Summer theater used to be known as “the straw-hat trail” and “summer stock,” both terms evoking familiar, innocuous entertainments presented for languid hot-weather audiences by (usually) amateur companies in tents, barns, and town halls.

From the outset, though, theaters in the Berkshires have broken that mold. The original Berkshire Playhouse (now part of the Berkshire Theatre Group), which began performances in 1928 in Stockbridge, and the Williamstown Theatre Festival, founded in 1954, had higher ambitions, presenting weightier fare with professional casts. They’ve since been joined by Shakespeare & Company (1978) in Lenox and Barrington Stage Company (1995), now in Pittsfield.

Over the years, all four theaters have added “second stages,” where smaller-scale, often unfamiliar and, increasingly, brand-new works are showcased for more adventurous audiences. I often find these more intimate offerings the most compelling — especially when they offer the chance to see fledgling works take wing.

The Williamstown Theatre Festival season consists of three world premieres and one stateside debut of an Irish drama. That one is And No More Shall We Part, by Tom Holloway, a two-hander with Jane Kaczmarek and the protean English actor Alfred Molina, about an aging couple facing the inevitability of death and a choice as to its time and means. Martyna Majok’s Cost of Living, directed by the audacious Jo Bonney, finds four disparate lives intersecting in the wake of a devastating accident.

In The Chinese Room, a “sci-fi comedy thriller” from another Irishman, Michael West, a brilliant AI researcher designs a “humandroid” to preserve his wife’s failing memory. The musical Poster Boy looks at privacy and community in the digital age, as an online chatroom processes the death of a gay man, driven to suicide by cyber-bullying.

In July, the Berkshire Theatre Group premieres The Stone Witch in the intimate Unicorn Theatre on its Stockbridge campus. Shem Bitterman’s play, starring Judd Hirsch, pits youth against age and ambition against despair, as an aspiring author is tasked with helping his professional idol to finish his final manuscript.

Also at the Unicorn are Constellations, starring Kate Baldwin and Graham Rowat (returning to BTG after last summer’s Bells Are Ringing) as a high-powered physicist and a humble beekeeper caught in a recursive series of first meetings, and Fiorello!, the classic musical about an up-to-date topic: political corruption.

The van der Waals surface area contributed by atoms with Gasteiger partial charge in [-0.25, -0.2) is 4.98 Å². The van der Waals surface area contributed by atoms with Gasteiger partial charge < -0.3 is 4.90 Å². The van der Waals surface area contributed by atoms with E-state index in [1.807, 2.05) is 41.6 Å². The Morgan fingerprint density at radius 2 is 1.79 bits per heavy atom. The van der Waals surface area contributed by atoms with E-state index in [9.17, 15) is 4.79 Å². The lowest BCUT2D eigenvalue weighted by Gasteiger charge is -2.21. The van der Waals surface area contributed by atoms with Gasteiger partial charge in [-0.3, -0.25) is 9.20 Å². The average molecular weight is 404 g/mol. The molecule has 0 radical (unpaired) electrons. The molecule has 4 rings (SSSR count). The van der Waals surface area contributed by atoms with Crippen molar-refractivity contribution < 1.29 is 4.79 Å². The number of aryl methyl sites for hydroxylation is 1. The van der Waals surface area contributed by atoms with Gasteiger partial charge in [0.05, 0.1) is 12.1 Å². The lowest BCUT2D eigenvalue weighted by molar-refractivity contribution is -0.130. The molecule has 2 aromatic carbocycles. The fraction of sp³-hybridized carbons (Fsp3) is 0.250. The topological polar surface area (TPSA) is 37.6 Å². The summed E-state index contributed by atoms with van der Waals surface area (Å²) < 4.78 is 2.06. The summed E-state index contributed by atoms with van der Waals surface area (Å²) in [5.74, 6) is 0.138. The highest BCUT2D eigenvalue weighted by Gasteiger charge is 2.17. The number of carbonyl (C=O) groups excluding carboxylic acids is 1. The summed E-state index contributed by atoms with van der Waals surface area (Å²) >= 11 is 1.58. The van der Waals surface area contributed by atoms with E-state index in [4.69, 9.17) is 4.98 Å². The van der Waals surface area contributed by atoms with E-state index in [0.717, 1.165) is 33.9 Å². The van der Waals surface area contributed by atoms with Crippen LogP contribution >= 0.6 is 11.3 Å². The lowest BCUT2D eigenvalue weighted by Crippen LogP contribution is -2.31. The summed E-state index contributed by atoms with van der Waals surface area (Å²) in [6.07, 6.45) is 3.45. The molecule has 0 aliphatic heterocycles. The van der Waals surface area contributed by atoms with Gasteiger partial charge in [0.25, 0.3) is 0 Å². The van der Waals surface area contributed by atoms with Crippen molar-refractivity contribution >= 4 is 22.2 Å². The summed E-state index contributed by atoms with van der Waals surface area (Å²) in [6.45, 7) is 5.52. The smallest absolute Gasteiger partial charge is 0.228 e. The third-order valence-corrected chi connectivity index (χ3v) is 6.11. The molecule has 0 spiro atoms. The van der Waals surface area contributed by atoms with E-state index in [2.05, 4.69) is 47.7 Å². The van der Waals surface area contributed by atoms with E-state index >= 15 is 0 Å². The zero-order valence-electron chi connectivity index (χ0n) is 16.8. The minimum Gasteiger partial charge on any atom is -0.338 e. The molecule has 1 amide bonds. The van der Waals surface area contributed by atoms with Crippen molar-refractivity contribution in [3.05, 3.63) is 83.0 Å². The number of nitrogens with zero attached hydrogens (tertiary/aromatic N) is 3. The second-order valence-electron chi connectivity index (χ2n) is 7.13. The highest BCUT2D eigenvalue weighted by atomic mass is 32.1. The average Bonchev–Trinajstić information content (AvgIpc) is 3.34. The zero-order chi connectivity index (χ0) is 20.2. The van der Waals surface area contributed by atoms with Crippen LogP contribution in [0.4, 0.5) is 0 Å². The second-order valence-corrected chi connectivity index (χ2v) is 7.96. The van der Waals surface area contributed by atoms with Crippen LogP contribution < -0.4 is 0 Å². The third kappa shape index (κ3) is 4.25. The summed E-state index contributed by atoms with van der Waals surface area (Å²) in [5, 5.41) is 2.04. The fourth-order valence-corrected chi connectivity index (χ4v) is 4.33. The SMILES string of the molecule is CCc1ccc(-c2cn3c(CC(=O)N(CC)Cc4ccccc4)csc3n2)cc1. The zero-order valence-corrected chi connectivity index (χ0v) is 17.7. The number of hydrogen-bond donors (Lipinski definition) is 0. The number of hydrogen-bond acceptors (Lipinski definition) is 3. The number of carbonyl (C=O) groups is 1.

Three comedies on the Barrington Stage Company’s St. Germain Stage feature women dealing ingeniously with daunting obstacles: David Lindsay-Abaire’s Kimberly Akimbo, starring Debra Jo Rupp, about a teenager with a rare medical condition that makes her look middle-aged; Peerless, by Jiehae Park, about tenacious Asian-American sisters who (wait! what??) don’t get into the college of their choice; and Broadway Bounty Hunter, a new musical with an ’80s funk score, starring Annie Golden (Orange is the New Black) as an actress named Annie Golden who finds herself at a career crossroads.

This season at Shakespeare & Company, the Elayne P. Bernstein Theatre offers some present-day takes on Shakespearean plays and themes. Lauren Gunderson’s all-female The Taming, part of her Shakespeare Cycle of satirical comedies, reimagines the Bard’s famous “shrew” as an ambitious beauty-pageant contestant with an eye on political power.

Then two scorching dramas look at the physical and psychological wounds carried by war’s survivors. In Ugly Lies the Bone, by Lindsey Ferrentino, a soldier returning from Afghanistan struggles to rebuild her life along with her shattered body. And in Cry “Havoc!”, back in Lenox after a sensational run last summer, Stephan Wolfert recalls his own military experience through the lens of Shakespeare’s reflections on war.

Three regional debuts and a world premiere feature in Chester Theatre Company’s season. Oh God, from the Boston-based Israeli Stage, finds the Almighty in a therapist’s office because he’s so depressed about the state of the world he wants to end it all — not suicide, mind you, but Earthicide. That’s followed by Sister Play, a family-reunion comedy-drama by John Kovenbach with an insoluble mystery at its heart, and Katori Hall’s The Mountaintop, imagining Martin Luther King Jr.’s last night on Earth.

My number-one most-awaited show of the year is Chester’s season opener, My Jane, written by the company’s new artistic director, Daniel Elihu Kramer. The hit of the company’s 2011 season was pride@prejudice, Kramer’s cybernetic twist on Jane Austen’s masterpiece, which I called “at once hilariously cheeky and impressively faithful.” Now he takes on Charlotte Brontë’s Jane Eyre in what looks to be another metaliterary romp.

There’s lots to look forward to on the region’s mainstages as well, and I’ll be there, too. But you’re more likely to find me in one of those smaller venues, sharing this summer’s intimate Berkshire moments.

Photo from Oh God by Paul Marotta/Israeli Stage

Chris Rohmann is at and